(Last Updated on January 1, 2013 by Editor)
ZIMBABWE – SADC-APPOINTED facilitator to the Zimbabwe crisis South African President Jacob Zuma’s facilitation team yesterday challenged principals to the Global Political Agreement (GPA) to ensure a free political environment this year to ensure Zimbabwe becomes “a normal society again”.
In an interview with NewsDay, the facilitation team spokesperson Lindiwe Zulu said Zuma remained committed to resolving the political impasse in Zimbabwe and hoped that the region would continue supporting them ahead of crucial elections later this year.
“We are taking a short break, but the issues are never out of sight and we hope this year will be better and all the parties will have a new resolve on implementing the Global Political Agreement (GPA) and bring Zimbabwe back to normalcy so that people can go about their day-to-day lives in a normal way,” Zulu said.
“On the overall, all we want (is) to go back to normalcy. We have a strong vigour to get Zimbabwe to have a normal life like the other countries in the region and hopefully the whole region will assist Zimbabwe.”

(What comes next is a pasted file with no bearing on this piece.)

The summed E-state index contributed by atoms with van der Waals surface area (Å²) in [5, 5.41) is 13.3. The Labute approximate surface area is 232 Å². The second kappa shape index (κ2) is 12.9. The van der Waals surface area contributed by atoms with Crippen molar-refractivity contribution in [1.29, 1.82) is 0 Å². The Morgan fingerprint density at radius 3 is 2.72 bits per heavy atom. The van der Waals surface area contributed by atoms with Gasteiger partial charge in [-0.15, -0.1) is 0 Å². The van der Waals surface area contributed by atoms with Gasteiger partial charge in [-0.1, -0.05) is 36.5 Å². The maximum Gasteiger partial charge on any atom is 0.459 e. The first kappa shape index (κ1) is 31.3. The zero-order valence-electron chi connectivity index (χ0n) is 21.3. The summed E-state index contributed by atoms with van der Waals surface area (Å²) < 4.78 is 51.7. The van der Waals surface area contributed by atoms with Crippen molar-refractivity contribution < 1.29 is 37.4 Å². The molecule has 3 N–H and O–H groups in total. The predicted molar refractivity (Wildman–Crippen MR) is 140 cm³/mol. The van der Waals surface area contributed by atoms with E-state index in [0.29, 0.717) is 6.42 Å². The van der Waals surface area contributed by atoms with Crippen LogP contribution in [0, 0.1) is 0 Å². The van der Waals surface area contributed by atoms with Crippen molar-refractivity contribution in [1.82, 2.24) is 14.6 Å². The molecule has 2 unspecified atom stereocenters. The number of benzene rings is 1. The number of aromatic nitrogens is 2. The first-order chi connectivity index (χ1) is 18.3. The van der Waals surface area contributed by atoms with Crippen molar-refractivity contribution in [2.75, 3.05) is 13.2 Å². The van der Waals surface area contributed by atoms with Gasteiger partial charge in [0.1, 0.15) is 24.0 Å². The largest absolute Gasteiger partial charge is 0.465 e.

Zuma has shot down President Robert Mugabe’s previous attempts to force an election before implementation of key electoral reforms. Other principals are MDC-T leader Prime Minister Morgan Tsvangirai and MDC-M Deputy Prime Minister Arthur Mutambara.
The Southern African Development Community (Sadc) has, however, recognised MDC leader Welshman Ncube as a principal since his fallout with Mutambara over leadership of the party. Zuma, who recently won re-election as leader of the African National Congress, was tasked by Sadc to ensure peaceful implementation of the GPA and reforms in the country ahead of elections.
Zimbabwe is expected to conclude the constitution-making process in the first quarter of this year and then conduct a referendum before holding harmonised elections.
Classified as one of the “hotspots” in the region and in need of Sadc intervention to end the impasse, Zimbabwe plummeted into a near war zone in 2008 following Mugabe’s narrow defeat by Tsvangirai leading the regional bloc to intervene. The intervention led to the formation of a coalition government.
In his end-of-year message, Tsvangirai said: “The year ahead is replete with challenges for Zimbabwe: the conclusion of the constitution-making process; the national referendum; a watershed election and the hosting of the UNWTO (United Nations World Tourism Organisation) conference.
“As leaders, we have publicly pronounced our desire for peace and security in the final stages of this unfolding process in our country. I hope we can walk the talk and ensure that we match our words with concrete action.”
Mugabe, in an interview with a local weekly before he flew to the Far East for his annual vacation last week, said the new year should guarantee peace in the country.
“We should find ways of achieving them (free and fair elections) and that then would mark the totality of these achievements and progress by our own nation.” NewsDay